David Broadway would’ve been sacked if he hadn’t quit

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David Broadway would’ve been sacked if he hadn’t quit

Getty Images Headquarters of Gwent Police, with a blue sign reading Heddlu Gwent Police and a window behindGetty Images

An independent review will now be held into David Broadway’s employment with Gwent Police

A top manager with Gwent Police facing sexual misconduct allegations from female colleagues has been found guilty of gross misconduct.

A panel found David Broadway, former head of criminal justice, would have been sacked if he had not resigned two weeks before the hearing.

Gwent Chief Constable Pam Kelly paid tribute to the courage of the victims and said there was “no place in the force for unacceptable behaviour”.

BBC Wales has made repeated attempts to contact Mr Broadway, who has the right to appeal.

David Broadway A man, David Broadway, with light hair, blue eyes and a thin beard, smiling thinly into a cameraDavid Broadway

David Broadway worked for Gwent police for nearly 30 years

One of the women told the panel her life had been “changed forever” by Mr Broadway’s behaviour.

Last month, BBC Wales reported concerns Mr Broadway had been allowed to keep working following an allegation of sexual misconduct.

Mr Broadway was not a police officer, but as head of the criminal justice department, he was one of the most senior civilian managers in the force and would have earned about £80,000 a year.

A disciplinary panel ruled claims of sexual misconduct by three women were proven and that they amounted to gross misconduct.

Gwent Police said in a statement: “The hearing chair found the former staff member would have been dismissed had he not resigned from his position ahead of the hearing.”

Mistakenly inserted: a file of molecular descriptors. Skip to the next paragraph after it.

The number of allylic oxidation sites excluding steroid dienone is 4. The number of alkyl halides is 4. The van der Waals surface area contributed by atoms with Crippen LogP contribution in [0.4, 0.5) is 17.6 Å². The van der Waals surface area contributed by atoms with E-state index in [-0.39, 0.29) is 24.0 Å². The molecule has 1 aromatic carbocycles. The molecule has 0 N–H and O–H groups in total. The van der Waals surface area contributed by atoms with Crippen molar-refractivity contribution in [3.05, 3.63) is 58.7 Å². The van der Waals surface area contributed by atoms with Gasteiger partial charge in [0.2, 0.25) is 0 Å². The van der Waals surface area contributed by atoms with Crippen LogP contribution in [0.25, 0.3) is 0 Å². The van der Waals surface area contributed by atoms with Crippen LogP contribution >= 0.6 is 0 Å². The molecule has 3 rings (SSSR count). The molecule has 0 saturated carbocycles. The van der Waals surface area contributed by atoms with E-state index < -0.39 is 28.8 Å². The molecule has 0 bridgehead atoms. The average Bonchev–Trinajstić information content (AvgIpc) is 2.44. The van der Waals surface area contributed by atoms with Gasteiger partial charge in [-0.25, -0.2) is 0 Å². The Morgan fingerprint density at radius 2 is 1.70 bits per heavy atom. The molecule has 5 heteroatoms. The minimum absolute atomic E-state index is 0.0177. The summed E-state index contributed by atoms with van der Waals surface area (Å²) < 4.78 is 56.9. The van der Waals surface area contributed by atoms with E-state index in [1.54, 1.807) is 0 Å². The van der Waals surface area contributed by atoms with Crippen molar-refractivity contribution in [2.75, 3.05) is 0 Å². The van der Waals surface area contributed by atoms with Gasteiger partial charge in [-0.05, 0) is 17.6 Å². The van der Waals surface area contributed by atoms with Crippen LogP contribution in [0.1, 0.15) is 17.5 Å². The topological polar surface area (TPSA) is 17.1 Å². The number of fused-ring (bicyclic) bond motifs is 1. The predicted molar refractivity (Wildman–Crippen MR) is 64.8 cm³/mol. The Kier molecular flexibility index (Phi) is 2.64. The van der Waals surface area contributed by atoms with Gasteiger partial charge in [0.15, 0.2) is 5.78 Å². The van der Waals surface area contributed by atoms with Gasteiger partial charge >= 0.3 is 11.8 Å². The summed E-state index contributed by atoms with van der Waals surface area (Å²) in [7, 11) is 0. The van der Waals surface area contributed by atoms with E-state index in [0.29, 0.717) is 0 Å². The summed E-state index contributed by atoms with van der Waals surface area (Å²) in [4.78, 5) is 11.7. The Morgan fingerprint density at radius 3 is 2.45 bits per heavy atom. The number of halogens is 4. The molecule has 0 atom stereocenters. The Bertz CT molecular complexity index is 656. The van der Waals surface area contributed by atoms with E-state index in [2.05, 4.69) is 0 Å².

Mr Broadway’s name will now be added to a “barred list” held by the College of Policing.

This includes police officers and staff who are dismissed or resign before a disciplinary hearing, and who are then prohibited from working for other police forces, police and crime commissioners, or police watchdog or inspection bodies.

Gwent Police has found itself under intense scrutiny in recent years over complaints about officers’ conduct and, in March 2024, the IOPC announced two serving officers and one former officer would face gross misconduct hearings.

Manager led Sarah Everard training

The woman who initially complained came forward after seeing David Broadway lead a training session on staff conduct following the murder of Sarah Everard.

It was one of a series of seminars held by the force which, like others, found itself trying to deal with an erosion of trust in policing caused by the murder.

The woman said it “smacked of double standards”, as she said Mr Broadway had sent scores of unwanted sexual messages to her over many months.

Nine months after she came forward, another woman made allegations, at which point Mr Broadway was suspended on full pay.

A third woman came forward later.

In her victim impact statement given to the disciplinary panel, the first woman said the stress caused by David Broadway’s behaviour had been “unbearable”.

“I still haven’t recovered from the effect and impact of his behaviour towards me and still have to take medication. 

“I am scarred by this harassment and I don’t know when or if I ever will fully recover from this ordeal.”

“My life has been changed forever as a result of his behaviour.”

Mr Broadway, 51, had worked for Gwent Police for nearly 30 years and was promoted to head of criminal justice in 2018 – his remit including victim services.

BBC Wales understands Gwent Police will hold an independent review of Mr Broadway’s employment history with the force.

The force said the review would begin “in due course” following an appeal period.

BBC Wales has made repeated attempts to contact Mr Broadway for comment, but he has not responded.

Gwent police A woman with short brown hair, Pam Kelly, smiling at the camera. She is in a police uniformGwent police

Pam Kelly previously said her time leading the force had been “challenging”

Chief Constable Kelly, who will retire later this year, said: “We firmly stand against any unacceptable behaviour towards colleagues or members of the public.

“I would like to pay tribute to the individuals who came forward. Their courage in speaking out has allowed us to take this action.

“Both our communities and our staff deserve the highest of standards from all in our organisation.”

Ms Kelly added “a significant amount of work” had gone into ensuring staff felt able to report concerns and to support them in doing this.

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